Mining contribution to the SDG

The United Nation’s Sustainable Development Goals (SDGs) comprise 17 global goals that are interrelated and targeted to cover a broad range of social and economic development issues. To achieve the SDGs, the UN has established 169 targets. The SDGs apply to all countries worldwide.

All economic activities and their effects can be mapped against the SDGs and their targets. For mining, two such mapping exercises have been conducted on an international level:

  1. In 2016, the Columbia Center on Sustainable Investment (CCSI), the UN Sustainable Development Solutions Network (SDSN), the United Nations Development Programme (UNDP) and the World Economic Forum released the report “Mapping Mining to the Sustainable Development Goals: An Atlas”. It seeks to build a common understanding of how mining can contribute to achieving the SDGs. The Atlas maps the links between mining and the SDGs by using examples of good practices in the industry and existing knowledge and resources in sustainable development.

    In 2020, the Responsible Mining Foundation and CCSI issued a status update. The report “Mining and the SDGs: a 2020 status update” assesses what large-scale mining companies are currently doing to integrate the SDGs into their business strategies and to take proactive measures that will help achieve these goals.

  2. The ICMM has conducted its own “mapping” of the links of the mining sector with the SDGs, but targeted towards mining companies. For each SDG, it presents what companies need to know to minimise impacts and enhance their positive contribution:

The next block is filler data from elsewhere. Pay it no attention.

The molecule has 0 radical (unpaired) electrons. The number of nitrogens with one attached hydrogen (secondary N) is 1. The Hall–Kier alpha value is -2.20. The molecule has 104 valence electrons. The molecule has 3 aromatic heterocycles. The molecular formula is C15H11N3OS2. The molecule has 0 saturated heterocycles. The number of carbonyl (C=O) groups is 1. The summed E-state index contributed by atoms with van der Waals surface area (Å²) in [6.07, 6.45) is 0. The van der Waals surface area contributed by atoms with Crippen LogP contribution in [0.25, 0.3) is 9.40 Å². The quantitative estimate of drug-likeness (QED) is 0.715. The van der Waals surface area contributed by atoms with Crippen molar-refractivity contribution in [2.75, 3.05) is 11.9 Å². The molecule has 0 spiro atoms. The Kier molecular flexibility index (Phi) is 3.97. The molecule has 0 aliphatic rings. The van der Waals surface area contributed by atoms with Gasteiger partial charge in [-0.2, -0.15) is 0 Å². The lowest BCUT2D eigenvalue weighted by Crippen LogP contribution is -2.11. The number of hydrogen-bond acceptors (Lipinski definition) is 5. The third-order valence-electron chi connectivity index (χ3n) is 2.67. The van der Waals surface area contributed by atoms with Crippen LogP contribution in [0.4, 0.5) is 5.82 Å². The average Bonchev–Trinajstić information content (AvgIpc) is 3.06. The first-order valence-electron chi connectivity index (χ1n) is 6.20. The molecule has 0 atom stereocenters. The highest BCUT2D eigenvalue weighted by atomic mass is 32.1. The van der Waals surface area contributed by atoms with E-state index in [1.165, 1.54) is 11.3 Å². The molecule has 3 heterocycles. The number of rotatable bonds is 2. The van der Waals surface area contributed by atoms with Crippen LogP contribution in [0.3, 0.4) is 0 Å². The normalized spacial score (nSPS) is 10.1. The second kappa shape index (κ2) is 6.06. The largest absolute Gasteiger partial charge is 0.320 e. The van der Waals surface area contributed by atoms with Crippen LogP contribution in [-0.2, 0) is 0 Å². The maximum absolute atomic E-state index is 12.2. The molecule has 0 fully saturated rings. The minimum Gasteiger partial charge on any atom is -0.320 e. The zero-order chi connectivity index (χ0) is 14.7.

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Among the different links between mining and the SDGs, some have received special attention among stakeholders of the mining industry. Pop-up/Expand to find out more about the importance of Artisanal and Small-Scale Mining (ASM), Gender Equality in Mining, and Mining Revenue Governance for sustainable development.

 

Artisanal and small scale mining and the SDGs

Artisanal and small-scale mining was growing even before the COVID-19 pandemic and the ensuing rise in the price of gold. An estimated 1.2 million people in Brazil, Colombia and Peru worked in ASM in 2019, many of them drawn to the industry due to poverty and marginalisation. ASM is also an important source of mineral supply – in 2018 it accounted for 20% of the global gold supply and 25% of global tin production. However, environmental and social regulation of ASM is often weak, and enforcement even weaker. ASM can therefore be a source of environmental degradation, health hazards and illicit financial flows.

In their report “Mapping artisanal and small-cale mining to the Sustainable Develppment Goals”, Pact and the University of Delaware mapped ASM to each of the SDGs.

 

Mining and gender equality

Women play an important role in mining: for example in ASM, keeping traditional extraction techniques alive, and in Large-Scale Mining (LSM), working in different operation areas. Equal access to work opportunities and vocational training in the mining sector can be a powerful path towards SDG #5 Gender Equality. But women often experience harassment, discrimination, exposure to environmental pollution, and even gender-based violence in the context of mining activities.